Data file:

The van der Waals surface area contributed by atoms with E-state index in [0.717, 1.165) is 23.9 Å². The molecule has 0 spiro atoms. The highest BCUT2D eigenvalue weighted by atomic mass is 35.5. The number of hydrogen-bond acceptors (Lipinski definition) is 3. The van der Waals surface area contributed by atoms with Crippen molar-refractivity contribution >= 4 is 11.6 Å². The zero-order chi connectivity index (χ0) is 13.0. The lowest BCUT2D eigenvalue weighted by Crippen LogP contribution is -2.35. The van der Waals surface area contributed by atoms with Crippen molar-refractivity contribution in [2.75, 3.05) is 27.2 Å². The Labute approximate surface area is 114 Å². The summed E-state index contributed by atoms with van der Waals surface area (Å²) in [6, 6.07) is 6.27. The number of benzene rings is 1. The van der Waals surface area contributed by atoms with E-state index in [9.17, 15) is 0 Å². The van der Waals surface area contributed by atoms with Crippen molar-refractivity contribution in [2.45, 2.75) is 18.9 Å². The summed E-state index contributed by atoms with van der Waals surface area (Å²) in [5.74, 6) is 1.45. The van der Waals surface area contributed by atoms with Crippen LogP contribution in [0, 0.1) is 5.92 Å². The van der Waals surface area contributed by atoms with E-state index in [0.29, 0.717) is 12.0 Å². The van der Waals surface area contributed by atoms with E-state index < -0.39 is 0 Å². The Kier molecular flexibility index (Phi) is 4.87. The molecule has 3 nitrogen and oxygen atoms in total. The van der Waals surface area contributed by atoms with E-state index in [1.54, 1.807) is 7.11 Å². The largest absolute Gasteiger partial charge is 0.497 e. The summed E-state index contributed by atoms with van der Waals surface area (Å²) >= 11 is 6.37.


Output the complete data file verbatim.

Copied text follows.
The van der Waals surface area contributed by atoms with E-state index in [0.717, 1.165) is 23.9 Å². The molecule has 0 spiro atoms. The highest BCUT2D eigenvalue weighted by atomic mass is 35.5. The number of hydrogen-bond acceptors (Lipinski definition) is 3. The van der Waals surface area contributed by atoms with Crippen molar-refractivity contribution >= 4 is 11.6 Å². The zero-order chi connectivity index (χ0) is 13.0. The lowest BCUT2D eigenvalue weighted by Crippen LogP contribution is -2.35. The van der Waals surface area contributed by atoms with Crippen molar-refractivity contribution in [2.75, 3.05) is 27.2 Å². The Labute approximate surface area is 114 Å². The summed E-state index contributed by atoms with van der Waals surface area (Å²) in [6, 6.07) is 6.27. The number of benzene rings is 1. The van der Waals surface area contributed by atoms with E-state index in [9.17, 15) is 0 Å². The van der Waals surface area contributed by atoms with Crippen molar-refractivity contribution in [2.45, 2.75) is 18.9 Å². The summed E-state index contributed by atoms with van der Waals surface area (Å²) in [5.74, 6) is 1.45. The van der Waals surface area contributed by atoms with Crippen LogP contribution in [0, 0.1) is 5.92 Å². The van der Waals surface area contributed by atoms with E-state index in [0.29, 0.717) is 12.0 Å². The van der Waals surface area contributed by atoms with E-state index < -0.39 is 0 Å². The Kier molecular flexibility index (Phi) is 4.87. The molecule has 3 nitrogen and oxygen atoms in total. The van der Waals surface area contributed by atoms with E-state index in [1.54, 1.807) is 7.11 Å². The largest absolute Gasteiger partial charge is 0.497 e. The summed E-state index contributed by atoms with van der Waals surface area (Å²) >= 11 is 6.37.